Well, the past week saw notifications go out to academic economists on the results of their 2014-15 Social Science and Humanities Research Council of Canada (SSHRC) Insight Grant applications. Needless to say, there will be a lot of unhappy campers but then there always are when it comes to grant application success. Needless to say, unhappiness has probably been on an upward trend given the fall in success rates not just in economics but across all disciplines. The outcomes in economics are an interesting example of recent trends.
The numbers for the following figures come from SSHRC. The Standard Research Grant (SRG) was the research grant program in place until 2011-12 when it was replaced by two new knowledge and understanding programs – the Insight Grant (IG) and the Insight Development Grant (IDG). Figure 1 plots the number of applications to these programs for the economics discipline as reported in SSHRC statistics as well as the total – with the total coinciding with the SRG numbers until 2011-12 when the new suite of programs begin to arrive. While there are fluctuations from year to year, total applications have generally grown over time. For 2014-15, there were 95 applications for economics for Insight Grants, and 77 for the Insight Development for a total of 172 applications. Compare this to the last two years of the Standard Research Grant program, which saw 153 and 156 applications respectively.
While applications have grown, the success rate has fallen as shown in Figure 2. From overall success rates that were generally above 40 percent, they have declined to where they now stand at just over 20 percent. In 2011-12, the last year of the SRG, the success rate was 39.1 percent. In 2012-13, the first year of the IG, the success rate in economics was 25.9 percent and then fell to 21.5 percent in 2013-14 and 23.2 percent in 2014-15. Success rates in the IDG were initially higher at 42.9 percent in 2011-12, 44.6 percent in 2012-13 and 41 percent in 2013-14. The combined success rate in the IG and IDG was 33.3 percent in 2012-13 and 22.7 in 2014-15. In 2014-15, the success rate in the IDG has dropped to match the IG and stood at 22.1 percent. It should be noted that the success rates for 2014-15 averaged 23 percent across all of the committees.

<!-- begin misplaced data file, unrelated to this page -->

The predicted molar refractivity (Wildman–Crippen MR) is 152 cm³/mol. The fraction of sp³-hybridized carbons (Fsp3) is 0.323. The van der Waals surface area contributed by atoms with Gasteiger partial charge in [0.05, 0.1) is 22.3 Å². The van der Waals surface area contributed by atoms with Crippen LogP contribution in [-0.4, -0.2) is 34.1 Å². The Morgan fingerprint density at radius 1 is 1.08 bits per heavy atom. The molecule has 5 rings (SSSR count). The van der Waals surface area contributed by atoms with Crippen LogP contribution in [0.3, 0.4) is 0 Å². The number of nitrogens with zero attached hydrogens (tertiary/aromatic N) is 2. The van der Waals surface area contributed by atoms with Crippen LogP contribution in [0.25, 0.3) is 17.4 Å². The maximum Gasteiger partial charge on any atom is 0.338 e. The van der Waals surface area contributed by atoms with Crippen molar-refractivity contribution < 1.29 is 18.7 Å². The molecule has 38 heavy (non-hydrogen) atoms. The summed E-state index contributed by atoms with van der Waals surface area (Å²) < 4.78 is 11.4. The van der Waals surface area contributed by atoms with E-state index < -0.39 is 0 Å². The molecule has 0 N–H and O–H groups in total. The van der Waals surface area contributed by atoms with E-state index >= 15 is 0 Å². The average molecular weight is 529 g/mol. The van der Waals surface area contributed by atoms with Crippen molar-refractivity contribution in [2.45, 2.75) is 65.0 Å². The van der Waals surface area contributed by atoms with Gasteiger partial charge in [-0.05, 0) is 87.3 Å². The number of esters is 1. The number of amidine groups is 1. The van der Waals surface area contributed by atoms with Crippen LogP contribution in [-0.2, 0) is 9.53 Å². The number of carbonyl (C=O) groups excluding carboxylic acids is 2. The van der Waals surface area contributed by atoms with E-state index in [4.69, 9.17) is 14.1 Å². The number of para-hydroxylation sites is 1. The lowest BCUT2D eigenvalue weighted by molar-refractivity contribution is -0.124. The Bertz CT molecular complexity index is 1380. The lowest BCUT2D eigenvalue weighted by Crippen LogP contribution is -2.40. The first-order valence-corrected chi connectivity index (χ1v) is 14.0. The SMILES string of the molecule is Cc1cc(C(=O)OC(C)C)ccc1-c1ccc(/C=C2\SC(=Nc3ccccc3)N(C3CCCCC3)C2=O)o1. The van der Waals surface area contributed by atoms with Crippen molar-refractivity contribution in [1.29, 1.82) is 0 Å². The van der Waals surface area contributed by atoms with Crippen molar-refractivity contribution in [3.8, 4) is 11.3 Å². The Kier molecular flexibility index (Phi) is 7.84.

Figure 3 shows that the arrival of the new suite of programs has not been associated with much of an increase in overall funding. The total amounts of funding requested and the amounts awarded are converted into $2002 using the CPI. While there has been growth in the amounts requested, the total amount awarded did not grow over time. In inflation-adjusted dollars, between 2001 and 2014, the amounts requested by economics grant applications have grown by 37 percent while the total awarded declined by 4 percent.
However, the results for economics suggest that if you are successful in getting a SSHRC, you are better off than before in this new funding environment because the average size of the awards has grown – especially since the end of the SRG program. The lower success rate of the last few years has been accompanied by an increase in the average size of grant awards. In 2002 dollars, the average size of an economics grant in 2011-12 was $47,641 and it jumped to $76,015 in 2012-13. For 2014-15, the average value of a grant in economics across the IG and IDG programs was $78,490. In 2014-15, the average value of an Insight Grant Award ($2002) in economics was $108,074 while the average value of an Insight Development Grant was $40,204.
So there you have it. The total real resources used to fund grants for economics under SSHRC have stayed about the same, the number of applications and value of funds requested have both grown. Not surprisingly, the success rate has gone down. However, if you are successful in getting awarded a grant, the average amount of the award is much larger. Given that the lower success rates are pretty much the same across all the committees, these results are occurring across the disciplines. Fewer are getting more. I wonder if any of the successful projects are for studies in inequality?